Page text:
Back to the game: pretty early on in the plot, the storyline forks into two. After the already very obvious intent of RDA is made even more obvious, Able Ryder gets the option to either continue with the RDA or to defect and join the indigenous resistance forces. Irrespective of which side you pick, they both share a common goal to locate and activate something called as a Well of Souls. Tapping into this allows communication and subsequently control over the entire ecosystem. The Na’vi believe that the moon’s life system is controlled by a single conscious being whom they refer to as Eywa. So whether you choose to play as Na’vi or as an RDA mercenary, the main objective of the game is to locate and activate the Well of Souls and then use its powers against your enemies.

Avatar screenshot
 
In spite of following the same plot, this choice in the game offers an incentive to beat the game twice over. Siding with either faction, the game still maintains common design elements like the skills, weapons and combat systems. There are subtle differences with the weapons and mounts, and there is at least one skill that is unique to one particular species. Strangely, despite these similarities and the seemingly superior constitution of the Na’vi, the RDA still come out as the stronger of the two sides. After playing the single-player campaign with both the species, I found that playing as the Na’vi has a steeper learning curve and up till the very end, the combat is substantially more challenging.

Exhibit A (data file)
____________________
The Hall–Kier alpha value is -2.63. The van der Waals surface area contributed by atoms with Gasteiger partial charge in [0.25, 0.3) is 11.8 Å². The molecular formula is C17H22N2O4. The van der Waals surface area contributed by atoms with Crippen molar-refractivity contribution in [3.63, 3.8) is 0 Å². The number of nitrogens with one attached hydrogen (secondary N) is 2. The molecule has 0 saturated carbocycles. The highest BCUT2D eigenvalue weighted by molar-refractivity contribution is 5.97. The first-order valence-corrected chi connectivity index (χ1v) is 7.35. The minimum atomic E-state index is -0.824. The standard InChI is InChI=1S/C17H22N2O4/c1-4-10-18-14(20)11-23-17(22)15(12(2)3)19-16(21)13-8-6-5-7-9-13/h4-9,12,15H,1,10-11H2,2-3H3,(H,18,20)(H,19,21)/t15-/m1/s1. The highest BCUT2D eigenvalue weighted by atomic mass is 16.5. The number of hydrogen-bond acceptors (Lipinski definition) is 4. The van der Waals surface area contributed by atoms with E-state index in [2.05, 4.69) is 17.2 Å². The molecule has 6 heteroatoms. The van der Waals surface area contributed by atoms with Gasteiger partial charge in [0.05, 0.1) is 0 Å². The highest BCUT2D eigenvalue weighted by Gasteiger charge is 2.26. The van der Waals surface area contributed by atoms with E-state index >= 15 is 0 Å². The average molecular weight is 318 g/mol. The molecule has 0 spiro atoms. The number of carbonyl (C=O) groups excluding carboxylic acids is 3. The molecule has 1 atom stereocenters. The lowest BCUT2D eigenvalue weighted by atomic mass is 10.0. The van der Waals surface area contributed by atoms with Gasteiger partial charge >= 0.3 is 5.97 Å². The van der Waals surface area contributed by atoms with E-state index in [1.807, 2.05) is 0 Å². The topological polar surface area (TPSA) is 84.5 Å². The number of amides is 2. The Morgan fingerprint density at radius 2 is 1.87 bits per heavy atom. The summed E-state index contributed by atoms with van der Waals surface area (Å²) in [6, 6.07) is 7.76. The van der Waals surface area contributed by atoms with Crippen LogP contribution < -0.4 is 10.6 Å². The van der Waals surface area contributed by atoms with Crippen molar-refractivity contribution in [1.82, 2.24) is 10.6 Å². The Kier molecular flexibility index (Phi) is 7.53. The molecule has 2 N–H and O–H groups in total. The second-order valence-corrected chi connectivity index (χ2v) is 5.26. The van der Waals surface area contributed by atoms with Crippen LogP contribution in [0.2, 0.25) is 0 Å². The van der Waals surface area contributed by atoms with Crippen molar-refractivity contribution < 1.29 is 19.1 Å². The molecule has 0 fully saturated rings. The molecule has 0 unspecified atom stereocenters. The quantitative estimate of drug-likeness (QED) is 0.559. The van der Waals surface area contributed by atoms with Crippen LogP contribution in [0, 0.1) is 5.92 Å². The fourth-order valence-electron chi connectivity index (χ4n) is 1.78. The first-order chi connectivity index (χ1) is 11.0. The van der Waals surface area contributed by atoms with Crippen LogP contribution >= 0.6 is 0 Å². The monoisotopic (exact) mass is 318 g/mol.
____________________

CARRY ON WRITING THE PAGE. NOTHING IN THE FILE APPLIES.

Avatar screenshot

Towards destruction of your enemies, the game offers the Na’vi an assortment of weapons that predate history back home. As a Na’vi the game will offer you access to melee weapons like clubs, axes and dual-blades and ranged weapons like bows and crossbows. Just to keeps things a little respectable, you can also carry one piece of human technology in the form of a machinegun. Playing as an RDA operative, you will have access to a decent collection of weapons. Surprisingly, the human weapons’ technology has not changed much in over a thousand years and the arsenal is a disappointing collection of handguns, machineguns, shotguns and flamethrowers. The game could potentially have been a lot more fun when using vehicles (or mounts) in the game; especially the RDA vehicles. Unfortunately, the game’s abysmal flight and vehicle control system sucks all the fun out and I had actually started to dread game sequences where you were forced to use one of these.


Providing an additional layer to the game’s combat system is the skills system. Each of the two species has access to a set of skills that can be a life-saver on the battlefield. Now, even though there are overlying differences with the skills available to the two factions, most of them effectively perform the same functions.
Weapons, skills and armor upgraded are awarded each time your character levels-up. Experience points can be earned by killing enemies, completing primary and secondary objectives or by collecting additional information about the habitat.
 

Avatar screenshot